Georgianna W. Oliver – Forbes Councils Member
Sep 13, 2022
Georgianna W. Oliver is the founder of Tour24, the leading new product that offers self-guided tours for apartments.
The pandemic forcing organizations to migrate to fully remote models was soon followed by the “great resignation,” in which millions of workers, many of whom were millennials and Gen Z, quit their jobs. This situation has made it difficult for organizations to remain fully staffed.
While business leaders scramble to figure out how to repopulate their teams, I believe there is one solution that is being overlooked: using technologies that allow younger employees to do their jobs on their own terms, rather than forcing them to adapt to potentially outdated paradigms.
After all, millennials and Gen Z are the first fully digital demographics, and what might have taken previous cohorts weeks to do can now be accomplished in hours. This means that systems designed decades ago can create frustrations for younger employees who are accustomed to more efficient solutions.
One of the great promises of technology has always been that it will reduce work cycles and make everything easier. Many employees are now asking themselves why they need to chain themselves to a desk all week when they can do their jobs just as easily from their homes and not have to work nights and weekends. They have a point—and their point matters.
In the U.S., millennials have replaced baby boomers as the dominant demographic in the workplace. Millennials (and Gen Z) are in the driver’s seat, and companies ignore them at their peril. This is something I’m paying close attention to in the property industry, as I’ve been seeing a perfect storm of high demand from people under the age of 35 combined with a workforce that is squarely in the crosshairs of the “great resignation.” I believe there are a few ways organizations can leverage technology to support how people work and gain an advantage when it comes to hiring and retaining talent.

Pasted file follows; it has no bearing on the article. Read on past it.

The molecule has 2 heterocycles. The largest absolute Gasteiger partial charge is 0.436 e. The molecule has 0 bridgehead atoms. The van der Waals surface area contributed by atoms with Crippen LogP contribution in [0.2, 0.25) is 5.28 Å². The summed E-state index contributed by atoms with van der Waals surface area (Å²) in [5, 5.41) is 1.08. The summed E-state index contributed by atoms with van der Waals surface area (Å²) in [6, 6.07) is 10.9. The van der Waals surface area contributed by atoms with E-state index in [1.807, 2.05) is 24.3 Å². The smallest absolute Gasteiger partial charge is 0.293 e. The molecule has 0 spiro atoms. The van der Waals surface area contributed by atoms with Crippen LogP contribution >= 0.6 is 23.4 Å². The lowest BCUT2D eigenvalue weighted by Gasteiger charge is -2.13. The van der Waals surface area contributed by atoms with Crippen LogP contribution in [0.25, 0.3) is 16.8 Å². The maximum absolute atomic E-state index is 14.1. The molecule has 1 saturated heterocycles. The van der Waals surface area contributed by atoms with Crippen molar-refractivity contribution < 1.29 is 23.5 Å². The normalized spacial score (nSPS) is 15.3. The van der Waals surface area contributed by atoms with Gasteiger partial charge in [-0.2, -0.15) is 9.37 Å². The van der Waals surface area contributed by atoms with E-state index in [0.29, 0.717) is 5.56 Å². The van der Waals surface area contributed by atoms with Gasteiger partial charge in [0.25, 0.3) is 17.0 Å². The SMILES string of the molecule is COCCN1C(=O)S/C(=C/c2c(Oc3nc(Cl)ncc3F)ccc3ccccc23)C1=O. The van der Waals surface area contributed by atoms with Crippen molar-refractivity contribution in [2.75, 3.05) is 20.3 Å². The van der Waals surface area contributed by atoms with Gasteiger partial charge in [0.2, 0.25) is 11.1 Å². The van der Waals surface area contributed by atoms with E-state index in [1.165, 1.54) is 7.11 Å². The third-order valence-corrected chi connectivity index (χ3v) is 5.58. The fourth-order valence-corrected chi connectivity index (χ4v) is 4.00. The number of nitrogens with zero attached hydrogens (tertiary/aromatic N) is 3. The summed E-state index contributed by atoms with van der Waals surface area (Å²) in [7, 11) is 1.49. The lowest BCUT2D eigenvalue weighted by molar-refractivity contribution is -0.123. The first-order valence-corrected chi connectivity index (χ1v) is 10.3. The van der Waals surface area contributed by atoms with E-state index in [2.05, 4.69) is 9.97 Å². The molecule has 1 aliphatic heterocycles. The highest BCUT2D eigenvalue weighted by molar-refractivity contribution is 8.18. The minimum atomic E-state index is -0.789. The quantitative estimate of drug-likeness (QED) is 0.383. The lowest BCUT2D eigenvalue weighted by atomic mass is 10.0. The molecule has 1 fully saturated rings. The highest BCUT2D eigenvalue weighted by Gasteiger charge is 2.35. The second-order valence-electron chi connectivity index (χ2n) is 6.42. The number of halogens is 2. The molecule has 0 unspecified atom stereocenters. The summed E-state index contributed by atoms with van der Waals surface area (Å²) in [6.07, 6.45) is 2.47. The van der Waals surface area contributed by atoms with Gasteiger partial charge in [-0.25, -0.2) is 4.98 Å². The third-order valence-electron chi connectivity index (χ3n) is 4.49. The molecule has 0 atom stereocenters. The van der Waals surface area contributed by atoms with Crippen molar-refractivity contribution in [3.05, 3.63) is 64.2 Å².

1. Consider automation.
The most profound way technology has affected the business world is the replacement of manual processes with automated ones. Today, just about any repeatable process can be designed and rolled out without requiring more than a few seconds of employee time.
One of the key advantages of automation is that it enables employees to work at their own pace and on their own schedules. Employees today are not going to want to work for companies that require them to log hours during evenings and weekends. Unfortunately, a lot of companies still require uneven work schedules because of demand. As such, consider automating the time-consuming processes in your business. Organizations that do so could make themselves more attractive to job seekers and show that they respect their time.
2. Go remote.
It’s hard to think of anything good that has come out of the pandemic, but one debate that has been settled once and for all is that remote work is possible. In fact, it only took a few weeks for American companies to completely pivot from their previous models to the “new normal,” in which most of us abruptly shifted from working in offices to working from our homes.